Bosch this week officially announced the start of electric vehicle engine production at its Charleston, SC Rexroth facility. The company plans to invest another $260 million to further expand EV component production at the site and expects to create at least 350 high-paying manufacturing jobs in the region by 2025.

“We’ve grown our electrification business globally and here in the North American region,” said Mike Mansuetti, president of Bosch North America. “We have invested more than $6 billion in the development of electromobility, and in 2021 our global orders for electromobility exceeded $10 billion for the first time. Local production helps advance our customers’ regional electrification strategies and further supports market demand for electrification.”

Bosch currently manufactures rotors and stators in Charleston in an area that covers nearly 200,000 square feet of Rexroth’s existing campus.

The company says the expansion will allow them to support the additional e-mobility business they recently acquired, but admits the plant will need further expansion to meet future demand. Because of that, there are plans to add an additional 75,000 square feet over the next few years.

“As more electrified solutions come to market, South Carolina’s strong footprint and skilled workforce are well-established to help organizations bring these solutions to market,” said South Carolina Governor Henry McMaster. “We are grateful for another strong commitment from Bosch to our state.”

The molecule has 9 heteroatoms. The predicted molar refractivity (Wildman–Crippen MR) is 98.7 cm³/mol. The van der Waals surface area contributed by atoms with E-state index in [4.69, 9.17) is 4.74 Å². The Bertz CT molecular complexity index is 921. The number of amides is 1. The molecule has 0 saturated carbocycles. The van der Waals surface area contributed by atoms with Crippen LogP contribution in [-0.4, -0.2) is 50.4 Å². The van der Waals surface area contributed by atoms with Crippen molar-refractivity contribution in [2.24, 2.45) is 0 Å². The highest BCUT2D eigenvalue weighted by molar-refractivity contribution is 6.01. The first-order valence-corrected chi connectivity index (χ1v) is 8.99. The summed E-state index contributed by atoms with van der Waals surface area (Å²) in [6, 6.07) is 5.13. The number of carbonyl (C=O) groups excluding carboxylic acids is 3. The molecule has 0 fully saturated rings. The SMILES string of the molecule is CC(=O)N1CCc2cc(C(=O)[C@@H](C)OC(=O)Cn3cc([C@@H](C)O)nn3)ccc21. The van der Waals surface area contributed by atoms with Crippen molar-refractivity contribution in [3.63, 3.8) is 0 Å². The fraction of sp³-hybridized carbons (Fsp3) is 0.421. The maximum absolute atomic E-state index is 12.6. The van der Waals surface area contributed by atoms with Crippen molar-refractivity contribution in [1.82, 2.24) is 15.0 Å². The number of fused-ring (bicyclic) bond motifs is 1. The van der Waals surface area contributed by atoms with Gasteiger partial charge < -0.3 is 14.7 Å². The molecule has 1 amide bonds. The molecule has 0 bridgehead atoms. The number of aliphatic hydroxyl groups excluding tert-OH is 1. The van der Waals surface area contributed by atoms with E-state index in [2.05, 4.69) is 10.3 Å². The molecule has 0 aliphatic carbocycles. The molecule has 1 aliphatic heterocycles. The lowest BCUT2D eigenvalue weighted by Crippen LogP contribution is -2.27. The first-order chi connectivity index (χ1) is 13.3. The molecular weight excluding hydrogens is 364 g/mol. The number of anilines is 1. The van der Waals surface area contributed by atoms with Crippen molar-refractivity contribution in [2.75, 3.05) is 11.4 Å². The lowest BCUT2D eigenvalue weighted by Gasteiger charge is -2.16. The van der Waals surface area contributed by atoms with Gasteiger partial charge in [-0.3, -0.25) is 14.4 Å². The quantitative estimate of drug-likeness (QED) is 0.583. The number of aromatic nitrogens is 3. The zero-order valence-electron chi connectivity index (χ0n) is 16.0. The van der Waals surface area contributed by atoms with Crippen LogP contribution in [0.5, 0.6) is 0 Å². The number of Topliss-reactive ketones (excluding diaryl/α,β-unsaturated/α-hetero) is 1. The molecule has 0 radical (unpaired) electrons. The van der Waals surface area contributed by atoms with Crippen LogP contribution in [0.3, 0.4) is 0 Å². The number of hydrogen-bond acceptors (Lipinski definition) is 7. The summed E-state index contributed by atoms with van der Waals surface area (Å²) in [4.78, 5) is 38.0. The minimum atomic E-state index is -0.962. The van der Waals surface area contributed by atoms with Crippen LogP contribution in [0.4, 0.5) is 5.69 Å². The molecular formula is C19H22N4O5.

What about hydrogen?

Photo courtesy of Bosch.

Bosch announced plans to expand its hydrogen business in South Carolina in September and did not mention those plans in this latest press release. Which seems a bit odd, really, given that Bosch has been in the hydrogen fuel cell business since at least 2019, when the company partnered with Powercell to develop fuel cell stacks for vehicles like the Nikola electric semi. Bosch later pulled out of its partnership with Nikola following SEC fraud charges against the company’s then-CEO, Trevor Milton.

So what do you think? Is Bosch shifting gears and committing to all-electric manufacturing, or just – shall we say strategic skipping your fuel cell plans in SC? Scroll down to the comments and let us know what you think.

Source | images: South Carolina Governor’s Office.


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